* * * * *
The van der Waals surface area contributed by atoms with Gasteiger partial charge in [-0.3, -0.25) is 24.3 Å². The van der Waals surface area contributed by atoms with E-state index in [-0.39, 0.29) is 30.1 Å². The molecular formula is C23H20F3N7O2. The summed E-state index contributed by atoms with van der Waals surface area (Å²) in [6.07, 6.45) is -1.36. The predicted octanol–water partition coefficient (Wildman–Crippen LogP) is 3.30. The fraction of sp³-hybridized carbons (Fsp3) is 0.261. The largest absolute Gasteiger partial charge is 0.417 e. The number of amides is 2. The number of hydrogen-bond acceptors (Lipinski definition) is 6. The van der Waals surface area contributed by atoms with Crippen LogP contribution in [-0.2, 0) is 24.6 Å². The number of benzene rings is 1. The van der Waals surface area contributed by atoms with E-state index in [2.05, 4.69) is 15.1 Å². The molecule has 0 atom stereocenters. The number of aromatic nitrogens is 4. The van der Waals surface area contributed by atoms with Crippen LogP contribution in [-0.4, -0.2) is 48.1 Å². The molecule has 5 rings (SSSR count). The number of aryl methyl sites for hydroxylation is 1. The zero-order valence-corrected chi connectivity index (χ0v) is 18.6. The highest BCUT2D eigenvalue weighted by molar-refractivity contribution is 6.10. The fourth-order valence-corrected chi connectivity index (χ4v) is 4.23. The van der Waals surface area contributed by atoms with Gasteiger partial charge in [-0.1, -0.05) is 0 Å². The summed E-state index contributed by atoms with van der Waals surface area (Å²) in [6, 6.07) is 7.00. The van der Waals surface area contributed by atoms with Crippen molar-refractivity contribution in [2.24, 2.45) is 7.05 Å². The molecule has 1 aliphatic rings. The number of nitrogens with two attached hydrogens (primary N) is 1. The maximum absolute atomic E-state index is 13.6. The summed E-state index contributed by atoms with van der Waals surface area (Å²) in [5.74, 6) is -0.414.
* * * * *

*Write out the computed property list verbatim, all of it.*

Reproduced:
The van der Waals surface area contributed by atoms with Gasteiger partial charge in [-0.3, -0.25) is 24.3 Å². The van der Waals surface area contributed by atoms with E-state index in [-0.39, 0.29) is 30.1 Å². The molecular formula is C23H20F3N7O2. The summed E-state index contributed by atoms with van der Waals surface area (Å²) in [6.07, 6.45) is -1.36. The predicted octanol–water partition coefficient (Wildman–Crippen LogP) is 3.30. The fraction of sp³-hybridized carbons (Fsp3) is 0.261. The largest absolute Gasteiger partial charge is 0.417 e. The number of amides is 2. The number of hydrogen-bond acceptors (Lipinski definition) is 6. The van der Waals surface area contributed by atoms with Crippen LogP contribution in [-0.2, 0) is 24.6 Å². The number of benzene rings is 1. The van der Waals surface area contributed by atoms with E-state index in [2.05, 4.69) is 15.1 Å². The molecule has 0 atom stereocenters. The number of aromatic nitrogens is 4. The van der Waals surface area contributed by atoms with Crippen LogP contribution in [-0.4, -0.2) is 48.1 Å². The molecule has 5 rings (SSSR count). The number of aryl methyl sites for hydroxylation is 1. The zero-order valence-corrected chi connectivity index (χ0v) is 18.6. The highest BCUT2D eigenvalue weighted by molar-refractivity contribution is 6.10. The fourth-order valence-corrected chi connectivity index (χ4v) is 4.23. The van der Waals surface area contributed by atoms with Gasteiger partial charge in [-0.1, -0.05) is 0 Å². The summed E-state index contributed by atoms with van der Waals surface area (Å²) in [6, 6.07) is 7.00. The van der Waals surface area contributed by atoms with Crippen molar-refractivity contribution in [2.24, 2.45) is 7.05 Å². The molecule has 1 aliphatic rings. The number of nitrogens with two attached hydrogens (primary N) is 1. The maximum absolute atomic E-state index is 13.6. The summed E-state index contributed by atoms with van der Waals surface area (Å²) in [5.74, 6) is -0.414.